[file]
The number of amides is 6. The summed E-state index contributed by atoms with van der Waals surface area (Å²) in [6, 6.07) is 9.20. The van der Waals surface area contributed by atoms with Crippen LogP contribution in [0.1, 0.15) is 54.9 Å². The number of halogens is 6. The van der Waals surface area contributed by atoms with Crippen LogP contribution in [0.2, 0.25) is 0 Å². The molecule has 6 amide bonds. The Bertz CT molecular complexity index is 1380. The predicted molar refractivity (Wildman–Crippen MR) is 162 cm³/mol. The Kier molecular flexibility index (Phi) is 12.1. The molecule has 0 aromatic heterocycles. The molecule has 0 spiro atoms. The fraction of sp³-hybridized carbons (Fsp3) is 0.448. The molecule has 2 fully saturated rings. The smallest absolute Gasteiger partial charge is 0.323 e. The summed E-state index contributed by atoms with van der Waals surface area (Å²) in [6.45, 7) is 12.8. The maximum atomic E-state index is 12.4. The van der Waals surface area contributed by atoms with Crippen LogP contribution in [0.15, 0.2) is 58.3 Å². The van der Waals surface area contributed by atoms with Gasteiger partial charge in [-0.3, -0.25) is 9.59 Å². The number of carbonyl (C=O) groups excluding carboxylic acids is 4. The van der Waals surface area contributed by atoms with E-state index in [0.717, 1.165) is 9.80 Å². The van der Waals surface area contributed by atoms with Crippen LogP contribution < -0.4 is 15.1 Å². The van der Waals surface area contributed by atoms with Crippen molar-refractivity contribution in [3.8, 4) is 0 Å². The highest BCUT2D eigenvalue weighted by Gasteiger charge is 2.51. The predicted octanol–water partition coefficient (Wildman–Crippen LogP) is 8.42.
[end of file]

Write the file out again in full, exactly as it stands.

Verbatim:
The number of amides is 6. The summed E-state index contributed by atoms with van der Waals surface area (Å²) in [6, 6.07) is 9.20. The van der Waals surface area contributed by atoms with Crippen LogP contribution in [0.1, 0.15) is 54.9 Å². The number of halogens is 6. The van der Waals surface area contributed by atoms with Crippen LogP contribution in [0.2, 0.25) is 0 Å². The molecule has 6 amide bonds. The Bertz CT molecular complexity index is 1380. The predicted molar refractivity (Wildman–Crippen MR) is 162 cm³/mol. The Kier molecular flexibility index (Phi) is 12.1. The molecule has 0 aromatic heterocycles. The molecule has 0 spiro atoms. The fraction of sp³-hybridized carbons (Fsp3) is 0.448. The molecule has 2 fully saturated rings. The smallest absolute Gasteiger partial charge is 0.323 e. The summed E-state index contributed by atoms with van der Waals surface area (Å²) in [6.45, 7) is 12.8. The maximum atomic E-state index is 12.4. The van der Waals surface area contributed by atoms with Crippen LogP contribution in [0.15, 0.2) is 58.3 Å². The van der Waals surface area contributed by atoms with Gasteiger partial charge in [-0.3, -0.25) is 9.59 Å². The number of carbonyl (C=O) groups excluding carboxylic acids is 4. The van der Waals surface area contributed by atoms with E-state index in [0.717, 1.165) is 9.80 Å². The van der Waals surface area contributed by atoms with Crippen LogP contribution < -0.4 is 15.1 Å². The van der Waals surface area contributed by atoms with Crippen molar-refractivity contribution in [3.8, 4) is 0 Å². The highest BCUT2D eigenvalue weighted by Gasteiger charge is 2.51. The predicted octanol–water partition coefficient (Wildman–Crippen LogP) is 8.42.